Based on advance buzz from blogs, Neon Indian went from being an obscure Austin, TX duo to one of 2009’s most hotly tipped bands. Their debut Psychic Chasms actually lived up to the hype, which was no mean feat, especially because the band’s sound could be described as an improbable, hazy swirl of Daft Punk, My Bloody Valentine, and a vintage game console. Neon Indian’s watercolor electronic indie pop -- which blurs disco, electro, dream and synth pop together effortlessly -- is mostly the product of one Indian, Alan Palomo (the band’s other half, Alicia Scardetta, provides visuals for his lush sonics). Despite, or perhaps because of, the obsessive layers of sound in these songs, Psychic Chasms has a decidedly homespun vibe, and Palomo’s voice often feels downright frail, almost drowned out by its dense surroundings. The songs that appeared before the album’s release remain its euphoric highlights: “Should’ve Taken Acid with You” is as melancholic as it is psychedelic, filled with regret and swirling, streaking synths, and “Terminally Chill” is an inspired collage of soft rock and synth pop, with noodly keyboards and guitars that become one. Best of all is “Deadbeat Summer,” which samples Todd Rundgren’s “Izzat Love” and expands on that song’s breathy bounce with clouds of harmonies and keyboard filigrees that are barely pinned down by fuzz bass and clever rhymes like “abyss” and “reminisce.” Rundgren’s studio wizardry and vulnerability echo elsewhere on Psychic Chasms, especially on the album’s moodier second half. The superficially cheery “Local Joke” has the feeling of being laughed at, not with; “6669 (I Don’t Know If You Know)” wraps itself in woozy heartache; and even the album’s most overtly danceable track, “Ephemeral Artery,” has a dark edge underneath its kinetic beat. Even if the sheer amount of sounds Palomo crams into Neon Indian’s music is occasionally overwhelming, Psychic Chasms is a distinctive, adventurous, and heartfelt debut.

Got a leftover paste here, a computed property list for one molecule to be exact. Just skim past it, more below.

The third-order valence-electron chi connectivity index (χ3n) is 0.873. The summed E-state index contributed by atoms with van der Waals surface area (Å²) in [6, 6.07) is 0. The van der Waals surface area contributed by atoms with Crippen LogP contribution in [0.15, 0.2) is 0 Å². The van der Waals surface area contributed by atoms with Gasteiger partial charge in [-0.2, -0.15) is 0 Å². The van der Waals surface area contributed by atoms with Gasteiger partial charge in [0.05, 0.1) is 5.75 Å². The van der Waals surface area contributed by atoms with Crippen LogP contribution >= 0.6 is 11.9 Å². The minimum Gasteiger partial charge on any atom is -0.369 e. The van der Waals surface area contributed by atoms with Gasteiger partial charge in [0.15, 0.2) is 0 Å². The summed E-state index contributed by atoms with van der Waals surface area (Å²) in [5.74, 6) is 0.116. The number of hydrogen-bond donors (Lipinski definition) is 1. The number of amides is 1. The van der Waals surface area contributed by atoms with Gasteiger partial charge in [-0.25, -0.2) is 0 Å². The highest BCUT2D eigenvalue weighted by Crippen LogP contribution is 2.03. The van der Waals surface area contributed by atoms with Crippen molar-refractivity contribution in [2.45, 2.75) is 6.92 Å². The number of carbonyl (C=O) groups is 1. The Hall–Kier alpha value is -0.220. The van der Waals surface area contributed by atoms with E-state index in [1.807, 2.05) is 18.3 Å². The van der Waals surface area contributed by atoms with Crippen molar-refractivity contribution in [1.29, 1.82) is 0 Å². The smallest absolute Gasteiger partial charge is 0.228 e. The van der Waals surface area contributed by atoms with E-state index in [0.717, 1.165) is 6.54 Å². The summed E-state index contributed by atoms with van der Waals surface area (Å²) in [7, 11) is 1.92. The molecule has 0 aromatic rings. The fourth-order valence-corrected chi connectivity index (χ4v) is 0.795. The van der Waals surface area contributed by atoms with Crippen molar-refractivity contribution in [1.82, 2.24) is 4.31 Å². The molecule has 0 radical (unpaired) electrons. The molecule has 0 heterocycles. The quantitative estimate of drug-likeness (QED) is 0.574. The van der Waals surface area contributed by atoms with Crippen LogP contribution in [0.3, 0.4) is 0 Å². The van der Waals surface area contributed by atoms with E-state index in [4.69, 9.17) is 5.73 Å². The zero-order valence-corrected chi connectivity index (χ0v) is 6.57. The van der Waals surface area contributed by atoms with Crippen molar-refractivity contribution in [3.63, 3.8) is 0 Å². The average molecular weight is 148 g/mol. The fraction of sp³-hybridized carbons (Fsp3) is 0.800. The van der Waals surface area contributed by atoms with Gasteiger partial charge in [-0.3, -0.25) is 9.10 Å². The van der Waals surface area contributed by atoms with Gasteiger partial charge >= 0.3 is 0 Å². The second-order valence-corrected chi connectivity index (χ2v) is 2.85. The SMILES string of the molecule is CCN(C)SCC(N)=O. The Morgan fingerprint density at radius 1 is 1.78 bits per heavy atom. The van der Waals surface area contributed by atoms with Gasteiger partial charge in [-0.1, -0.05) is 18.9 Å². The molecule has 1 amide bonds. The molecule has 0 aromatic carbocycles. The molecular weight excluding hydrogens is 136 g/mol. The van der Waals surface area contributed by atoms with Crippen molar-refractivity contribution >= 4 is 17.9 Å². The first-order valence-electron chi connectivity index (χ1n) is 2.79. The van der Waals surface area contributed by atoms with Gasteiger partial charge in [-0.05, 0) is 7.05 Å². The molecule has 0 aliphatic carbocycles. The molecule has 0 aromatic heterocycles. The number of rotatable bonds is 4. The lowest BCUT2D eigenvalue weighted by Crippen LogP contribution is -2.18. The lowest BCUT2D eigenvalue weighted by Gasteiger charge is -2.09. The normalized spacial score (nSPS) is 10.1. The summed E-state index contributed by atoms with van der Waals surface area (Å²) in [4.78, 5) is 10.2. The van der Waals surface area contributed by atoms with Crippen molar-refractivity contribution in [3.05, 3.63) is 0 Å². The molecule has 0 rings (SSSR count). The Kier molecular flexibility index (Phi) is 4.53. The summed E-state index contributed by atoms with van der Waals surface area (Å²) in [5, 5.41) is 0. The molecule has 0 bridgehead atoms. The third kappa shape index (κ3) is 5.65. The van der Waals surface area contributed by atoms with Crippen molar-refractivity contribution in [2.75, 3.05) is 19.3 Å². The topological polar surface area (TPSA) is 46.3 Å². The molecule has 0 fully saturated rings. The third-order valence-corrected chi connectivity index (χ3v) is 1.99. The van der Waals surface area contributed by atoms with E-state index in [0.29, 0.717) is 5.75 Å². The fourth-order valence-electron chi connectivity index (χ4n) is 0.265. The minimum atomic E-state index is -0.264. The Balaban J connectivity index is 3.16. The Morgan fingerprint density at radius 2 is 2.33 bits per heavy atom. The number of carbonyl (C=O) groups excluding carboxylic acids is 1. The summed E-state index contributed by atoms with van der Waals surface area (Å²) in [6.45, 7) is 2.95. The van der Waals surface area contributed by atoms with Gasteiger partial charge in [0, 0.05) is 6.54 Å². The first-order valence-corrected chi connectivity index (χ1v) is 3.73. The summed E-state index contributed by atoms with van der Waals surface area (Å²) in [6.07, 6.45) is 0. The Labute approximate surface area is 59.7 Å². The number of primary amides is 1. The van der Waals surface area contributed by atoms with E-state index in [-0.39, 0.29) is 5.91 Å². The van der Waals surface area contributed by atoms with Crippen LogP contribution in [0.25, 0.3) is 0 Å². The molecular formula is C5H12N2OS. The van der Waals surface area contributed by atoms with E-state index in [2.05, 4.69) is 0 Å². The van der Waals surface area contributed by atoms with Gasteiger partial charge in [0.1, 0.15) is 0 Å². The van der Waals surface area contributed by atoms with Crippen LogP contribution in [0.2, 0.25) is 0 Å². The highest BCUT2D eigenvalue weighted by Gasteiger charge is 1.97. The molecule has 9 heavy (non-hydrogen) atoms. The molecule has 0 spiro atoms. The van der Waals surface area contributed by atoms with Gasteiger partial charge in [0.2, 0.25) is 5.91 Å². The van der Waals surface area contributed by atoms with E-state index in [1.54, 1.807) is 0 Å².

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AllMusic Review by Heather Phares